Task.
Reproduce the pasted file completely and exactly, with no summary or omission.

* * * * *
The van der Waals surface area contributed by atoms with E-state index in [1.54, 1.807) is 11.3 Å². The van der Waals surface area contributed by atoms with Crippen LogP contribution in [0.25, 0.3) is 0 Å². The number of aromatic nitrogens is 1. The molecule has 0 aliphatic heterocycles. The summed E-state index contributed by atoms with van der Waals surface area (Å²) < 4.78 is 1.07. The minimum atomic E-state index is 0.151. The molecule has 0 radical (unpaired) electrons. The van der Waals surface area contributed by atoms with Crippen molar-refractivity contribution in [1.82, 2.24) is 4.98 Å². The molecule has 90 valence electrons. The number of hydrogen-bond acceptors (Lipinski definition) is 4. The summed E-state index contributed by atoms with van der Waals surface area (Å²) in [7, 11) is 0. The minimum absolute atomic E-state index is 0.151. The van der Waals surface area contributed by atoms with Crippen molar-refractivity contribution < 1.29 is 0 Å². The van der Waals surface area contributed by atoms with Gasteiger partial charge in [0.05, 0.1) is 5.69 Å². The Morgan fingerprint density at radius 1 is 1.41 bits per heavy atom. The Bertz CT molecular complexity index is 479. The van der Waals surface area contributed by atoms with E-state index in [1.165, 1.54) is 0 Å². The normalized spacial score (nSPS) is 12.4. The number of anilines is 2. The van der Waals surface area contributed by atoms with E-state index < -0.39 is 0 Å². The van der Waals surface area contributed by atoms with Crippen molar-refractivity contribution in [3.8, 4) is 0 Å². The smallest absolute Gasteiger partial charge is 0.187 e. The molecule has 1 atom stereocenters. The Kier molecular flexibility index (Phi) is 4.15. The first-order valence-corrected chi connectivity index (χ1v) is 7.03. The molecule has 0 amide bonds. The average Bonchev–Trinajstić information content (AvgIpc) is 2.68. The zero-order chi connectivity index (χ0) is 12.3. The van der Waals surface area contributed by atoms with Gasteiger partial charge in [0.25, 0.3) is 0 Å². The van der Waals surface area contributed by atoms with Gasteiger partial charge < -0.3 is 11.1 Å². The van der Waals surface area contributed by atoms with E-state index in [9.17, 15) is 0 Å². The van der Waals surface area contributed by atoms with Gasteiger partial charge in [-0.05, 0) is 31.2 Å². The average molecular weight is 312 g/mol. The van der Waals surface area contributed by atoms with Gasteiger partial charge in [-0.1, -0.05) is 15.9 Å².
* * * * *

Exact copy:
The van der Waals surface area contributed by atoms with E-state index in [1.54, 1.807) is 11.3 Å². The van der Waals surface area contributed by atoms with Crippen LogP contribution in [0.25, 0.3) is 0 Å². The number of aromatic nitrogens is 1. The molecule has 0 aliphatic heterocycles. The summed E-state index contributed by atoms with van der Waals surface area (Å²) < 4.78 is 1.07. The minimum atomic E-state index is 0.151. The molecule has 0 radical (unpaired) electrons. The van der Waals surface area contributed by atoms with Crippen molar-refractivity contribution in [1.82, 2.24) is 4.98 Å². The molecule has 90 valence electrons. The number of hydrogen-bond acceptors (Lipinski definition) is 4. The summed E-state index contributed by atoms with van der Waals surface area (Å²) in [7, 11) is 0. The minimum absolute atomic E-state index is 0.151. The van der Waals surface area contributed by atoms with Crippen molar-refractivity contribution < 1.29 is 0 Å². The van der Waals surface area contributed by atoms with Gasteiger partial charge in [0.05, 0.1) is 5.69 Å². The Morgan fingerprint density at radius 1 is 1.41 bits per heavy atom. The Bertz CT molecular complexity index is 479. The van der Waals surface area contributed by atoms with E-state index in [1.165, 1.54) is 0 Å². The normalized spacial score (nSPS) is 12.4. The number of anilines is 2. The van der Waals surface area contributed by atoms with E-state index < -0.39 is 0 Å². The van der Waals surface area contributed by atoms with Crippen molar-refractivity contribution in [3.8, 4) is 0 Å². The smallest absolute Gasteiger partial charge is 0.187 e. The molecule has 1 atom stereocenters. The Kier molecular flexibility index (Phi) is 4.15. The first-order valence-corrected chi connectivity index (χ1v) is 7.03. The molecule has 0 amide bonds. The average Bonchev–Trinajstić information content (AvgIpc) is 2.68. The zero-order chi connectivity index (χ0) is 12.3. The van der Waals surface area contributed by atoms with Gasteiger partial charge in [0.25, 0.3) is 0 Å². The van der Waals surface area contributed by atoms with Gasteiger partial charge < -0.3 is 11.1 Å². The van der Waals surface area contributed by atoms with E-state index in [9.17, 15) is 0 Å². The van der Waals surface area contributed by atoms with Gasteiger partial charge in [-0.05, 0) is 31.2 Å². The average molecular weight is 312 g/mol. The van der Waals surface area contributed by atoms with Gasteiger partial charge in [-0.1, -0.05) is 15.9 Å².